Drake’s Drum: Magical Protector Of England
WORLD HISTORY | March 31, 2019
'Take my drum to England, hang it by the shore. Strike it when your powder's running low. Illustration from 'Drake's Drum Drake's Drum, illustration from 'Drake's Drum and Other Songs of the Sea', 1905. Source: (alamy.com)
An ancient snare drum said to be haunted by the spirit of Sir Francis Drake is believed to be a magical totem that protects England. People have claimed to hear the mysterious sounds of the drum beating during pivotal times in English history, particularly when the country has been at war. Let’s look at the known history of this relic to understand the enchanting legends of Drake’s Drum.
Sir Francis Drake
Sir Francis Drake was one of the most notable people from Elizabethan England. As a naval officer, explorer, and navigator, Drake traveled around the Atlantic Ocean, into the Pacific Ocean and up the western coasts of South and North America, making it as far as California. He was the second person in history to circumnavigate the globe, which he did from 1577 to 1580. Knighted by Queen Elizabeth I, Drake even helped lead the English navy in their defeat of the Spanish Armada. Even in his own time, Sir Francis Drake was legendary.
Drake’s Favorite Musical Instrument
On his famous voyage around the world, Sir Francis Drake brought along a snare drum, decorated with his family’s coat of arms. Although there is no surviving textual evidence to tell us if Drake played his drum, we do have a record that the drum accompanied Drake into battle on several occasions and was by his side for most of his sea voyages.
A Deathbed Request
In 1595, Sir Francis Drake had a string of defeats against the Spanish in the New World. During the Battle of San Juan, a cannonball from a Spanish ship crashed into Drake’s cabin on his ship, but he emerged unscathed. The Spanish couldn’t defeat Drake, but disease could. He contracted dysentery and fell gravely ill. Drake requested that his body be dressed in his full battle armor and sealed in a lead coffin for burial at sea. Reports claim that his coffin was lowered into the sea a few miles off the coast of Portobelo, Panama. Drake died on January 28, 1596, at the age of 56.
A Final Wish
Apparently, Sir Francis Drake was full of deathbed requests. In addition to stating his wishes for his funeral arrangements, Drake had a final wish regarding his beloved snare drum. He asked that the treasured drum be returned to his home at Buckland Abbey in England. He stated that if England was ever in peril, someone could just beat the drum to herald Drake’s return from the great beyond. Even in ghostly form, he would be ready to take up arms to defend England.
A Haunted Drum
According to the legends about Drake’s Drum, the musical instrument hasn’t just waited around for someone to beat it—it beats itself! Several times throughout history, individuals or groups of people have claimed to hear the beating of Drake’s drum when no one was beating it. And when they were far away from Buckland Abbey, where the drum was displayed. All of the times when the drum was heard coincided with wartime activities or times of great national events.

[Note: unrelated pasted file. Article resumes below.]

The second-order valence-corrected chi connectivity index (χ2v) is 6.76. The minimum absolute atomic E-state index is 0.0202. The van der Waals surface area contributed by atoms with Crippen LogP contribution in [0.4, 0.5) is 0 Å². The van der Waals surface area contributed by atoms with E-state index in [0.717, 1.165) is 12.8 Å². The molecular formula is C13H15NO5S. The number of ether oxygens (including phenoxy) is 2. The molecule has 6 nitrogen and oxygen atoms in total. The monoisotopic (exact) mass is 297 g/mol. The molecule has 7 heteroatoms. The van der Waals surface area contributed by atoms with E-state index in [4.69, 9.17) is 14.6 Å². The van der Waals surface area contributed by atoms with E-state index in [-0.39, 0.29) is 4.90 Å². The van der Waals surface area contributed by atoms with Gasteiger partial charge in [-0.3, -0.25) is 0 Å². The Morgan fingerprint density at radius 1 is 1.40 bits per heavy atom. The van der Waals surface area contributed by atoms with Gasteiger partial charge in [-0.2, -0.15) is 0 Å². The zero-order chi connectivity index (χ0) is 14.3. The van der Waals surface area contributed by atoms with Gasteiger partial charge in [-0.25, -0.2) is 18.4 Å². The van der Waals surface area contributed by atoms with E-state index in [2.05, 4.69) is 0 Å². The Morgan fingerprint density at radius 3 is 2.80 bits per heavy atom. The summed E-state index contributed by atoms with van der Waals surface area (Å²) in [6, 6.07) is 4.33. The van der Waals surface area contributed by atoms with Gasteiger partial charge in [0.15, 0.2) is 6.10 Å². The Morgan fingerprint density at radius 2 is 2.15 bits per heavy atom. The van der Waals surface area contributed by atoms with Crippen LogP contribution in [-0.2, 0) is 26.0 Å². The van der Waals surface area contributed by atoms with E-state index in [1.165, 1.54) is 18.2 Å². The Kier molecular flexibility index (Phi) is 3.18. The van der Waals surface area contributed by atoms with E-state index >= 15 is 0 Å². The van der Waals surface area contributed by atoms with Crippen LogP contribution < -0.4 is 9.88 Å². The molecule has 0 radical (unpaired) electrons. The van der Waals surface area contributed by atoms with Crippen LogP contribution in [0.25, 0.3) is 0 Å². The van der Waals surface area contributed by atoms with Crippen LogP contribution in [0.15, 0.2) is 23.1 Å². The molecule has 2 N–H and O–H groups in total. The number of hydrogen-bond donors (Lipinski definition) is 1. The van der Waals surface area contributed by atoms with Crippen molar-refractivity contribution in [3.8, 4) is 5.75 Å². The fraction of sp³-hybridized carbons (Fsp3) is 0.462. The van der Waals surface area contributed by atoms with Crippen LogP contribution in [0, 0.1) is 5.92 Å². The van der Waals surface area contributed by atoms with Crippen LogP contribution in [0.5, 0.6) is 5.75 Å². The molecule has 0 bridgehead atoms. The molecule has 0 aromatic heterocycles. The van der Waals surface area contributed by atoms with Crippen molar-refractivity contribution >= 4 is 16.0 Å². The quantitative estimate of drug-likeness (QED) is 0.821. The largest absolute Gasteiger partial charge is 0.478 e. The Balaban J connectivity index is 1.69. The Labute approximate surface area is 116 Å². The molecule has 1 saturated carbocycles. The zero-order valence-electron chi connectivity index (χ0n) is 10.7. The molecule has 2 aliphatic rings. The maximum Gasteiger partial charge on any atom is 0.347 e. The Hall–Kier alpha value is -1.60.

The Drum Beat for the Mayflower’s Departure
The departure of the Mayflower in 1620, which lead to permanent settlements in the New World by groups of people who were dissatisfied with England’s government and policies, marked a moment in time that was significant for the English. It started events in motion that would lead to the creation of the United States of America, a nation that had to defeat the English in war to gain its independence. When the Mayflower left the shores of England, several people reported hearing the sounds of Drake’s drum.
The Start of World War I
Drake’s drum was heard again in 1914 at the beginning of World War I. The war pitted several European countries against each other in one of the largest and deadliest conflicts in history. World War I was devastating for all the countries involved. Perhaps England’s victory in the war was thanks to Drake’s drum.
The German Surrender
In 1918, as World War I was drawing to a close, the entire crew of the HMS Royal Oak claimed to have heard the victory roll from a snare drum just as the Imperial German Navy was issuing their surrender. The captain of the HMS Royal Oak ordered two of his commanding officers to search the ship for the unseen drummer and drum. When they came back empty-handed, the captain searched the ship himself. No drum could be found on the boat, leading the crew to believe that they heard the legendary Drake’s drum.
Drumming at Dunkirk
During the evacuation of Allied soldiers from the beaches of Dunkirk during World War II, numerous soldiers reported hearing the sound of a snare drum. British troops, along with French and Belgian soldiers, were cornered on the beaches and surrounded by German forces. It seemed that the Allied troops would soon be captured or slaughtered by the enemy. Only a miracle could have saved them, yet that is what happened. To the sound of the mysterious and unseen snare drum, the soldiers were able to make an unlikely escape. Many of the soldiers believed that Sir Francis Drake came back from the grave to help them evacuate to safety.
Drake’s Drum, a Symbol of the Motherland
Drake’s drum is a much-loved national symbol in England. It stands for the love and commitment that the English have for their motherland and the willingness of the English to protect England at any cost. Drake’s drum is still housed at Buckland Abbey, but it is kept in a climate-controlled room to protect it. On display for the public, is a replica of the drum made from historically-accurate materials.
Tags: drakes drum | England | Sir Francis Drake | British history
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